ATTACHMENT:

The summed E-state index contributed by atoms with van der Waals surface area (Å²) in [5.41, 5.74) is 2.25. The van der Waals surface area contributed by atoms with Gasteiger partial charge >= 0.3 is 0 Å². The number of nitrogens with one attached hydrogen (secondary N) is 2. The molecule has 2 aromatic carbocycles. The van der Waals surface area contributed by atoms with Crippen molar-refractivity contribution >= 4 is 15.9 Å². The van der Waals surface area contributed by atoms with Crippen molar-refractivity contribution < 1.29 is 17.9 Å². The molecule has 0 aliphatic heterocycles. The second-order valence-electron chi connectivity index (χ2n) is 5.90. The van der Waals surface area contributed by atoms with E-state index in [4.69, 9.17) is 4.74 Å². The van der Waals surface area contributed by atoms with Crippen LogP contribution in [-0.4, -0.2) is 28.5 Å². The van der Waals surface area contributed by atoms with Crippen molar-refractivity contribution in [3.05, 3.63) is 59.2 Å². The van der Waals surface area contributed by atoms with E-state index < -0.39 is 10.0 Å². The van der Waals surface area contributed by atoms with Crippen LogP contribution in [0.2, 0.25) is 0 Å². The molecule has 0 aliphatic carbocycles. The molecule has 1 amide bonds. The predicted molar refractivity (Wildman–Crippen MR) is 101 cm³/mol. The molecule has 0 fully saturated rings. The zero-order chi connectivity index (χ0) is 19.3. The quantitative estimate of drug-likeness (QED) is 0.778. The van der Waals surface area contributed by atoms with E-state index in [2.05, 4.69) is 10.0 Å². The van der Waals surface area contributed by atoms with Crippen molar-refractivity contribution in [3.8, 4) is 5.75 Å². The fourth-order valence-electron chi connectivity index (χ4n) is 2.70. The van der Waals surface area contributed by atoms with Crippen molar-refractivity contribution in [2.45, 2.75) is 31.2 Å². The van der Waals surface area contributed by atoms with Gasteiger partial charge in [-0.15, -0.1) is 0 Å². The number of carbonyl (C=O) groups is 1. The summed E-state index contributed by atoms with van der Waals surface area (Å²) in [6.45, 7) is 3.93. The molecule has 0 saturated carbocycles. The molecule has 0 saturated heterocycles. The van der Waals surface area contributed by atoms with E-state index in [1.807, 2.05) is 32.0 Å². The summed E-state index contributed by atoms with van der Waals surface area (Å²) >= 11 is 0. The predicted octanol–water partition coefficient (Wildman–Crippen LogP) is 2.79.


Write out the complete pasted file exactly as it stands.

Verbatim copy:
The summed E-state index contributed by atoms with van der Waals surface area (Å²) in [5.41, 5.74) is 2.25. The van der Waals surface area contributed by atoms with Gasteiger partial charge >= 0.3 is 0 Å². The number of nitrogens with one attached hydrogen (secondary N) is 2. The molecule has 2 aromatic carbocycles. The van der Waals surface area contributed by atoms with Crippen molar-refractivity contribution >= 4 is 15.9 Å². The van der Waals surface area contributed by atoms with Crippen molar-refractivity contribution < 1.29 is 17.9 Å². The molecule has 0 aliphatic heterocycles. The second-order valence-electron chi connectivity index (χ2n) is 5.90. The van der Waals surface area contributed by atoms with E-state index in [4.69, 9.17) is 4.74 Å². The van der Waals surface area contributed by atoms with Crippen LogP contribution in [-0.4, -0.2) is 28.5 Å². The van der Waals surface area contributed by atoms with Crippen molar-refractivity contribution in [3.05, 3.63) is 59.2 Å². The van der Waals surface area contributed by atoms with E-state index < -0.39 is 10.0 Å². The van der Waals surface area contributed by atoms with Crippen LogP contribution in [0.2, 0.25) is 0 Å². The molecule has 0 aliphatic carbocycles. The molecule has 1 amide bonds. The predicted molar refractivity (Wildman–Crippen MR) is 101 cm³/mol. The molecule has 0 fully saturated rings. The zero-order chi connectivity index (χ0) is 19.3. The quantitative estimate of drug-likeness (QED) is 0.778. The van der Waals surface area contributed by atoms with E-state index in [2.05, 4.69) is 10.0 Å². The van der Waals surface area contributed by atoms with Crippen molar-refractivity contribution in [3.8, 4) is 5.75 Å². The fourth-order valence-electron chi connectivity index (χ4n) is 2.70. The van der Waals surface area contributed by atoms with Crippen molar-refractivity contribution in [2.45, 2.75) is 31.2 Å². The van der Waals surface area contributed by atoms with Gasteiger partial charge in [-0.15, -0.1) is 0 Å². The number of carbonyl (C=O) groups is 1. The summed E-state index contributed by atoms with van der Waals surface area (Å²) in [6.45, 7) is 3.93. The molecule has 0 saturated carbocycles. The molecule has 0 saturated heterocycles. The van der Waals surface area contributed by atoms with E-state index in [1.807, 2.05) is 32.0 Å². The summed E-state index contributed by atoms with van der Waals surface area (Å²) >= 11 is 0. The predicted octanol–water partition coefficient (Wildman–Crippen LogP) is 2.79.